In essays on the subject of centricity, I've most often used the image of a geometrical circle, which, as I explained here, owes someth...
Friday, September 4, 2015
NULL-MYTHS: "HOW DO YOU FIGHT A NIGHTMARE?" (GREEN LANTERN #82. 1971)
My choice for a null-myth mirrors the theme of the week's mythcomic: the theme of feminine sovereignty.
As written by Denny O'Neil and pencilled by Neal Adams, the last fourteen issues of the Silver Age GREEN LANTERN feature-- which changed its masthead title to GREEN LANTERN/ GREEN ARROW during that period-- remains one of the touchstones of the early Bronze Age. I won't attempt to critique the entire rum here, which has both its fans and its detractors. It's enough to say that the revised feature followed the lead of the "relevance craze" in popular fiction of the late 1960s and early 1970s. This meant that the GL/GA stories dealt with social problems in a compartmentalized, one-social-topic-per-story fashion, whether the problem was drugs, Native American problems, censorship, Black American problems, and so on.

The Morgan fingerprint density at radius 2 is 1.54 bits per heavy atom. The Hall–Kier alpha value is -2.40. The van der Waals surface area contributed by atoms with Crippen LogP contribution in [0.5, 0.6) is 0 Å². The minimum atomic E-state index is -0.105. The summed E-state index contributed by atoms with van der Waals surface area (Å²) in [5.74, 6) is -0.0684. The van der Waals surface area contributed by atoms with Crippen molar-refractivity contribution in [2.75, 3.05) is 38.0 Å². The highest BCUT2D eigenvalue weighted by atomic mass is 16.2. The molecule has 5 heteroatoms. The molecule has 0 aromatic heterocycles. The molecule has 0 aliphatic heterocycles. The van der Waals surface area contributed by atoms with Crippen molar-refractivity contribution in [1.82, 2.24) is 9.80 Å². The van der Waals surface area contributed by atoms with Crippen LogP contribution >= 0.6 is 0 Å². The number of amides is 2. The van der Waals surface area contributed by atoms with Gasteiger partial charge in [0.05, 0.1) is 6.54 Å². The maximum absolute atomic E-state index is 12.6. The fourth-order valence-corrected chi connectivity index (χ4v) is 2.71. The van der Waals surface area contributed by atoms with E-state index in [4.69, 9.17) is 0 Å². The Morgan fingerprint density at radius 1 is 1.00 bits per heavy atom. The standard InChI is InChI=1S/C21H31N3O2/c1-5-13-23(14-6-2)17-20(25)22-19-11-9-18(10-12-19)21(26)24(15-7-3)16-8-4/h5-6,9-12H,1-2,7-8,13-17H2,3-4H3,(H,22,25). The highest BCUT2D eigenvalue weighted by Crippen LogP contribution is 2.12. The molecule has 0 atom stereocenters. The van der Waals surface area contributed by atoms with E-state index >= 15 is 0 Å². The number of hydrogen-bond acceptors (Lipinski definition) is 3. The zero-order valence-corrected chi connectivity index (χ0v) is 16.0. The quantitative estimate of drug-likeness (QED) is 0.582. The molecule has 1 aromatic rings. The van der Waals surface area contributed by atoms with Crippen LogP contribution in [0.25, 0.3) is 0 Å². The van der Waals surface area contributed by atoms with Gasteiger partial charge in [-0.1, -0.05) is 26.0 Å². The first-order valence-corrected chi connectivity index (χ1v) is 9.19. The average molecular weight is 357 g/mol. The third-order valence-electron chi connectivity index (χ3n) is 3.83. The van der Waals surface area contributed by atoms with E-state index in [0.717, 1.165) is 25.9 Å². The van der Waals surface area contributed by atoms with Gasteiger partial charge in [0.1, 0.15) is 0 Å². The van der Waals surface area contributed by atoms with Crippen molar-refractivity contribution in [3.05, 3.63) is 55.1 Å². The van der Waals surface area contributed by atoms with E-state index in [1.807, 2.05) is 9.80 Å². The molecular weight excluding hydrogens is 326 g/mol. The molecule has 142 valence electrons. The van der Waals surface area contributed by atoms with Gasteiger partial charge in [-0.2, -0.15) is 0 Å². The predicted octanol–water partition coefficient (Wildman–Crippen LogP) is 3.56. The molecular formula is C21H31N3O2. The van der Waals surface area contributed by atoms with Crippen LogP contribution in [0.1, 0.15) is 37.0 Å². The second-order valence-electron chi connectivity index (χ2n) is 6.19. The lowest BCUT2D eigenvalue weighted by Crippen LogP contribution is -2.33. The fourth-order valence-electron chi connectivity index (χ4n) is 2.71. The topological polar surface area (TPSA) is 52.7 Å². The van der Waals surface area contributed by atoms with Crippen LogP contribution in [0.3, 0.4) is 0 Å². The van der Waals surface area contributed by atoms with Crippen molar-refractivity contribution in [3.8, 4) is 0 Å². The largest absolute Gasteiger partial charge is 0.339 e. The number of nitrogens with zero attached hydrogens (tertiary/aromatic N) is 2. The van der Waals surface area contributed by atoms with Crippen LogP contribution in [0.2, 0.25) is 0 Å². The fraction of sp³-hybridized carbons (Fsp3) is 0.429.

I don't know whether or not advance advertising on "Nightmare" positioned the story as an examination of the "problem" of feminist concerns. I recall that at least some of the lettercol mail attacked the story as a travesty of those concerns, but the text of O'Neil's story doesn't foreground the narrative as a "cause of the month." Mythologems about femininity make their appearance in the story, but it's hard to see what value O'Neil meant them to have. Hence, "Nightmare" qualifies not as just a mere bad story, but also an inconsummate one, in terms of its symbolic discourse.
Long before the beginning of the Silver Age, the writers of DC comics became notorious for the use of heavily plotted stories which often depended on the contrivances of villains seeking to trap or hoodwink the stories' heroes. "Nightmare" is first and foremost a "trap" story, beginning with an absurd but eye-catching opening. Green Arrow, somewhat on the outs with his girlfriend Black Canary, decides to buy her a box of roses. He shows up at her house, greets her (in her civilian ID as Dinah Lance), gives her the box-- and out of the box spring a pair of creatures that resemble the harpies of Greek myth. Arrow and Canary try to fight the monsters, then flee the house-- only to find that the harpies disappear a moment or two later. The archer calls on his power-ring partner to help him investigate the attack-- and therein lies the trap. Without dwelling too much on the particulars of the ramshackle plot, Green Lantern's old foe Sinestro and his previously-unseen sister are behind the whole thing: they contrive to menace the Lantern's friends in order to draw him out of hiding, so that they can lay their trap.